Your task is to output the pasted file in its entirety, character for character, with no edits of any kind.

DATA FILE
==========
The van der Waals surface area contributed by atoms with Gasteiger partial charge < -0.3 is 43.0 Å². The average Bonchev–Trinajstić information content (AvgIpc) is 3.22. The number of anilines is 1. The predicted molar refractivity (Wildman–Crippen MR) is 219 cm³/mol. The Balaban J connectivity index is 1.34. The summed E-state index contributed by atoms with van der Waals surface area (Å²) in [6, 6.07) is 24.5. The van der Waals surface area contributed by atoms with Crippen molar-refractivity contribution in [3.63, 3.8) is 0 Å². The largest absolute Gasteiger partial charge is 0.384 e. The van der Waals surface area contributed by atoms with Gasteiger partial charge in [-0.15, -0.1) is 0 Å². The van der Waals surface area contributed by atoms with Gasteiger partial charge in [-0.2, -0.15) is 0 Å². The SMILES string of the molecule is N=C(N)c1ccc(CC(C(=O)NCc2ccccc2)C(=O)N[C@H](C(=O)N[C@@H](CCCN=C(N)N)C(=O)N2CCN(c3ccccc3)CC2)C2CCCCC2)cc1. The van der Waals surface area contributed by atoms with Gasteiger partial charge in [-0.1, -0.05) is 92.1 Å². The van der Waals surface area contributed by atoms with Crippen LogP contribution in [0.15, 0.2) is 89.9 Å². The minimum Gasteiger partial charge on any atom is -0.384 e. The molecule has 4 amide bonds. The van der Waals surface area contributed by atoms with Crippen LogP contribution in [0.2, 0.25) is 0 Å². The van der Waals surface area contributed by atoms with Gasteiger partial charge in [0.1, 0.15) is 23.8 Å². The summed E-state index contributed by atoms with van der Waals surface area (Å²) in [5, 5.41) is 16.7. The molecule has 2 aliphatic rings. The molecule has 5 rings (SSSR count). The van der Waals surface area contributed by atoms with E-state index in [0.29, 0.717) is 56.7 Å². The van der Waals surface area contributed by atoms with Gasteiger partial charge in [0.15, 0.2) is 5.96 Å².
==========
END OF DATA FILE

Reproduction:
The van der Waals surface area contributed by atoms with Gasteiger partial charge < -0.3 is 43.0 Å². The average Bonchev–Trinajstić information content (AvgIpc) is 3.22. The number of anilines is 1. The predicted molar refractivity (Wildman–Crippen MR) is 219 cm³/mol. The Balaban J connectivity index is 1.34. The summed E-state index contributed by atoms with van der Waals surface area (Å²) in [6, 6.07) is 24.5. The van der Waals surface area contributed by atoms with Crippen molar-refractivity contribution in [3.63, 3.8) is 0 Å². The largest absolute Gasteiger partial charge is 0.384 e. The van der Waals surface area contributed by atoms with Gasteiger partial charge in [-0.15, -0.1) is 0 Å². The van der Waals surface area contributed by atoms with Gasteiger partial charge in [-0.2, -0.15) is 0 Å². The SMILES string of the molecule is N=C(N)c1ccc(CC(C(=O)NCc2ccccc2)C(=O)N[C@H](C(=O)N[C@@H](CCCN=C(N)N)C(=O)N2CCN(c3ccccc3)CC2)C2CCCCC2)cc1. The van der Waals surface area contributed by atoms with Gasteiger partial charge in [-0.1, -0.05) is 92.1 Å². The van der Waals surface area contributed by atoms with Crippen LogP contribution in [0.15, 0.2) is 89.9 Å². The minimum Gasteiger partial charge on any atom is -0.384 e. The molecule has 4 amide bonds. The van der Waals surface area contributed by atoms with Crippen LogP contribution in [0.2, 0.25) is 0 Å². The van der Waals surface area contributed by atoms with Gasteiger partial charge in [0.1, 0.15) is 23.8 Å². The summed E-state index contributed by atoms with van der Waals surface area (Å²) in [5, 5.41) is 16.7. The molecule has 2 aliphatic rings. The molecule has 5 rings (SSSR count). The van der Waals surface area contributed by atoms with E-state index in [0.29, 0.717) is 56.7 Å². The van der Waals surface area contributed by atoms with Gasteiger partial charge in [0.15, 0.2) is 5.96 Å².